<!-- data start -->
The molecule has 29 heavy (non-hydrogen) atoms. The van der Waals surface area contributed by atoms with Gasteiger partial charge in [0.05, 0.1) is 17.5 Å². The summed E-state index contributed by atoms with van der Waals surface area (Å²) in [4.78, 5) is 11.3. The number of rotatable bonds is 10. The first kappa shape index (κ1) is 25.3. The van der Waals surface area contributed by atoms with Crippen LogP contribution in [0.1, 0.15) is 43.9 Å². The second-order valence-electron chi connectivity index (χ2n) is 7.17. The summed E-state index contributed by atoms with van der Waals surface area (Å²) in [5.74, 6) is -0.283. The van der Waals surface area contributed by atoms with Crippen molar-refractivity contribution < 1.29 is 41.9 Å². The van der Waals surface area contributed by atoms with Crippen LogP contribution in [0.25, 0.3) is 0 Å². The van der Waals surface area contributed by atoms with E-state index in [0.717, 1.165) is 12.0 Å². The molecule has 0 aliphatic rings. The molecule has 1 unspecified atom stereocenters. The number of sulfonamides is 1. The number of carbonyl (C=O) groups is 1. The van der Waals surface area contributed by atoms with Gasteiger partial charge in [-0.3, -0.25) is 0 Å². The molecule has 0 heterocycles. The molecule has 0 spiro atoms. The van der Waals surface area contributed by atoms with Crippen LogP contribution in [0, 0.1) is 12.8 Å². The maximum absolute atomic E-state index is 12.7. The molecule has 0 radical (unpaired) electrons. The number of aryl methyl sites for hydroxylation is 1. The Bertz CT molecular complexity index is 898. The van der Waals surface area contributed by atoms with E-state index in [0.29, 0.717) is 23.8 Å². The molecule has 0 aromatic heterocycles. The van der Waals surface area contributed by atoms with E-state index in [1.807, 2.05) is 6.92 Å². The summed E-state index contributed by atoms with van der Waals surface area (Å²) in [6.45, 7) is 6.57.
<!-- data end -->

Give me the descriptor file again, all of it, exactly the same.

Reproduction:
The molecule has 29 heavy (non-hydrogen) atoms. The van der Waals surface area contributed by atoms with Gasteiger partial charge in [0.05, 0.1) is 17.5 Å². The summed E-state index contributed by atoms with van der Waals surface area (Å²) in [4.78, 5) is 11.3. The number of rotatable bonds is 10. The first kappa shape index (κ1) is 25.3. The van der Waals surface area contributed by atoms with Crippen LogP contribution in [0.1, 0.15) is 43.9 Å². The second-order valence-electron chi connectivity index (χ2n) is 7.17. The summed E-state index contributed by atoms with van der Waals surface area (Å²) in [5.74, 6) is -0.283. The van der Waals surface area contributed by atoms with Crippen molar-refractivity contribution < 1.29 is 41.9 Å². The van der Waals surface area contributed by atoms with Crippen LogP contribution in [0.25, 0.3) is 0 Å². The van der Waals surface area contributed by atoms with E-state index in [0.717, 1.165) is 12.0 Å². The molecule has 0 aliphatic rings. The molecule has 1 unspecified atom stereocenters. The number of sulfonamides is 1. The number of carbonyl (C=O) groups is 1. The van der Waals surface area contributed by atoms with Gasteiger partial charge in [-0.3, -0.25) is 0 Å². The molecule has 0 heterocycles. The molecule has 0 spiro atoms. The van der Waals surface area contributed by atoms with Crippen LogP contribution in [0, 0.1) is 12.8 Å². The maximum absolute atomic E-state index is 12.7. The molecule has 0 radical (unpaired) electrons. The number of aryl methyl sites for hydroxylation is 1. The Bertz CT molecular complexity index is 898. The van der Waals surface area contributed by atoms with E-state index in [0.29, 0.717) is 23.8 Å². The molecule has 0 aromatic heterocycles. The van der Waals surface area contributed by atoms with E-state index in [1.807, 2.05) is 6.92 Å². The summed E-state index contributed by atoms with van der Waals surface area (Å²) in [6.45, 7) is 6.57.